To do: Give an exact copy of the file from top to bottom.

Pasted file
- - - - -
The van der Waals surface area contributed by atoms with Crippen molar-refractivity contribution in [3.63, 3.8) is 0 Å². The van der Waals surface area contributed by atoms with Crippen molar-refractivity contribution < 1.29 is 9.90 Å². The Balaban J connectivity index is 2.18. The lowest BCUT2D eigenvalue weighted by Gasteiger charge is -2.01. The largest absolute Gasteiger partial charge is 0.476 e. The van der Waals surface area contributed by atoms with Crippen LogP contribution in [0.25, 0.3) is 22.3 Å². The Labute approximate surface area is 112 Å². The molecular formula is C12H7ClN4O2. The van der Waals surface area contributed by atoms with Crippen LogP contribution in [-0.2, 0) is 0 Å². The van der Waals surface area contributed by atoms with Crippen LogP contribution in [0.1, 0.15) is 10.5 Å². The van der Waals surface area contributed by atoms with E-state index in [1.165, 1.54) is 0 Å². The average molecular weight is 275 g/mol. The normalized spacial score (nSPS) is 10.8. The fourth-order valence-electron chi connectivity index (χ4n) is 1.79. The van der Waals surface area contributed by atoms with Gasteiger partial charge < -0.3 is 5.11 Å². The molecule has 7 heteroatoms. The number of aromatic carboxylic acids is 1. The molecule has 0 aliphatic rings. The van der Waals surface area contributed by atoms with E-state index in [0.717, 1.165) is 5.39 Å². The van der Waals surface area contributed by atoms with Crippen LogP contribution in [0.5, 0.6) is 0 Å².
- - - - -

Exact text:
The van der Waals surface area contributed by atoms with Crippen molar-refractivity contribution in [3.63, 3.8) is 0 Å². The van der Waals surface area contributed by atoms with Crippen molar-refractivity contribution < 1.29 is 9.90 Å². The Balaban J connectivity index is 2.18. The lowest BCUT2D eigenvalue weighted by Gasteiger charge is -2.01. The largest absolute Gasteiger partial charge is 0.476 e. The van der Waals surface area contributed by atoms with Crippen LogP contribution in [0.25, 0.3) is 22.3 Å². The Labute approximate surface area is 112 Å². The molecular formula is C12H7ClN4O2. The van der Waals surface area contributed by atoms with Crippen LogP contribution in [-0.2, 0) is 0 Å². The van der Waals surface area contributed by atoms with Crippen LogP contribution in [0.1, 0.15) is 10.5 Å². The van der Waals surface area contributed by atoms with E-state index in [1.165, 1.54) is 0 Å². The average molecular weight is 275 g/mol. The normalized spacial score (nSPS) is 10.8. The fourth-order valence-electron chi connectivity index (χ4n) is 1.79. The van der Waals surface area contributed by atoms with Gasteiger partial charge < -0.3 is 5.11 Å². The molecule has 7 heteroatoms. The number of aromatic carboxylic acids is 1. The molecule has 0 aliphatic rings. The van der Waals surface area contributed by atoms with E-state index in [0.717, 1.165) is 5.39 Å². The van der Waals surface area contributed by atoms with Crippen LogP contribution in [0.5, 0.6) is 0 Å².